The Thought Of It Being Organic Made Me Shudder

Michelle Obama's White House garden has href="">attracted some
attention, as noted on La Vida Locavore:

Did you hear the news?  The White House is planning to
have an "organic" garden on the grounds to provide fresh fruits and
vegetables for the Obama's and their guests.  While a garden
is a great idea, the thought of it being organic made Janet Braun,
CropLife Ambassador Coordinator and I shudder.
  As a result,
we sent a letter encouraging them to consider using crop protection
products and to recognize the importance of agriculture to the entire
U.S. economy. [emphasis added]

This was from an internal communication within the href="">Mid America CropLife Association. 
They sent a letter to Ms. Obama, expressing their concerns.  The
text of the letter is at La Vida Locavore.  It goes on at great
length about the benefits of what they call "conventional"

What they do not do, however, is show how any of that has anything to
do with the White House garden. 

First of all, it is her garden.  She can do what she wants. 
Criticizing it is akin to criticizing someone else's blog.  If you
don't like it, start your own.  Sure, us bloggers snipe at each
other every now and then, but it generally is done with the
understanding that people do what they want with their own space...

What is more important, though, is that their missive shows a
fundamental misunderstanding about food.  They imply that it
simple is not possible for people with individual gardens to make a
serious contribution to the food supply.  This is demonstrably
false.  Victory gardens supplied something like 40% of the
vegetables in the USA during World War II.  Granted, the
population is much higher, is on average less agriculturally literate,
and probably the average yard is smaller.  More people have no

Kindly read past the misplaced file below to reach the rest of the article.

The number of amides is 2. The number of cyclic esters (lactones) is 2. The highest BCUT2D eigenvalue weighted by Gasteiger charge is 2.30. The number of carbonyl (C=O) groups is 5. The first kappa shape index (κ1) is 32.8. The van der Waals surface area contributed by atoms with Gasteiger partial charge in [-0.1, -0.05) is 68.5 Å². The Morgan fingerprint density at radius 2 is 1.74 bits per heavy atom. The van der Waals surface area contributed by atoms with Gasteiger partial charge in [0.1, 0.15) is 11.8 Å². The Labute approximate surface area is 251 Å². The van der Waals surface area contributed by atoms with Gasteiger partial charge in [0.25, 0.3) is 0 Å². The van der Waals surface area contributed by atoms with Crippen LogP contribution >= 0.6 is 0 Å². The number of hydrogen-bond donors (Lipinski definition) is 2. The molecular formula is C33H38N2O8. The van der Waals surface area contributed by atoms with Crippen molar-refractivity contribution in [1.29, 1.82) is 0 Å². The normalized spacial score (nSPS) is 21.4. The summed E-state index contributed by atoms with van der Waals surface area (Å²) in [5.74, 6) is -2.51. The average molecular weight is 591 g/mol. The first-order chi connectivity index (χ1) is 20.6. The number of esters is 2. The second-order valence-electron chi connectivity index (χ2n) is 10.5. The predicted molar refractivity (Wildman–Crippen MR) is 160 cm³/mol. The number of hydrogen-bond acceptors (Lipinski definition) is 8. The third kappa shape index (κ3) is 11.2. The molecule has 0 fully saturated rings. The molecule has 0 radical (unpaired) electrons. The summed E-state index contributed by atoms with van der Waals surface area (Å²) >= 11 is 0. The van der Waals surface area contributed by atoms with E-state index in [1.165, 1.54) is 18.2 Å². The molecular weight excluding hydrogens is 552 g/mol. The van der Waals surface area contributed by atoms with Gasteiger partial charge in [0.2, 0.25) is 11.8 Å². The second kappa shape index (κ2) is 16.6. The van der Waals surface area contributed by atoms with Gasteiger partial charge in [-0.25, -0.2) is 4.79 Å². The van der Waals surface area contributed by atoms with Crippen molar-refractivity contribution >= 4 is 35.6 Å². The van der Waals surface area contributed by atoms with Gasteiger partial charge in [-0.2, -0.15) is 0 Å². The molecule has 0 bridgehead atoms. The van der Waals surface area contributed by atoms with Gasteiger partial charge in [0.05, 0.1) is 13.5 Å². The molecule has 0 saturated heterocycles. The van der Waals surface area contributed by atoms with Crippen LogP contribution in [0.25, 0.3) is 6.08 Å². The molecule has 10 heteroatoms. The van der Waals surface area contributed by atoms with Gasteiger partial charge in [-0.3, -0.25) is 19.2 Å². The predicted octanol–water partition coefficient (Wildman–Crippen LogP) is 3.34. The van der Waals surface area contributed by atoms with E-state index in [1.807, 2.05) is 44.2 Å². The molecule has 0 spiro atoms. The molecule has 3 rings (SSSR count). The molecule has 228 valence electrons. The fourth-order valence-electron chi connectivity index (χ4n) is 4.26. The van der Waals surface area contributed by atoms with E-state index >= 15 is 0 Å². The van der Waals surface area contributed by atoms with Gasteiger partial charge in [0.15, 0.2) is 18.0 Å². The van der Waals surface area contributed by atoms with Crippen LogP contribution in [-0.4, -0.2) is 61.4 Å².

yards at all.  But it is clear that people can grow a lot of food
if they want to.

They also claim that people don't have time to garden. 
Hmmm.  we have 8.5% headline unemployment.  Every week,
something like 20,000 people lose their jobs.  Long-term
unemployment is increasing.  A staggering number of persons are
not officially counted as unemployed, but are working part-time because
they can't find a full-time job.  Some think that the broad
measure of unemployment is approaching 20%. 

Plus, "conventional" farming is heavily dependent upon cheap oil. 
That may last for a while, but then again, it might not.

This brings to mind the debate that raged in the 1970's about the
future of computing.  Some insisted that the future was gong to be
with desktop computing.  Others insisted that the computing world
would be dominated by centralized servers.  Now, we see that both
play an important role.  Neither is going to fully displace the

The same argument plays out in other fields: centralized versus
distributed power generation, home video versus blockbuster
productions, state's rights versus federal domination, nuclear versus
extended families.  And so forth.  But the outcome always is
the same: it is not either-or; it is both-and. 

Should we shudder at the notion of an individual choosing to grow a
garden without pesticides?  No.  We should put efforts into
learning how to optimize the big ones AND the little ones.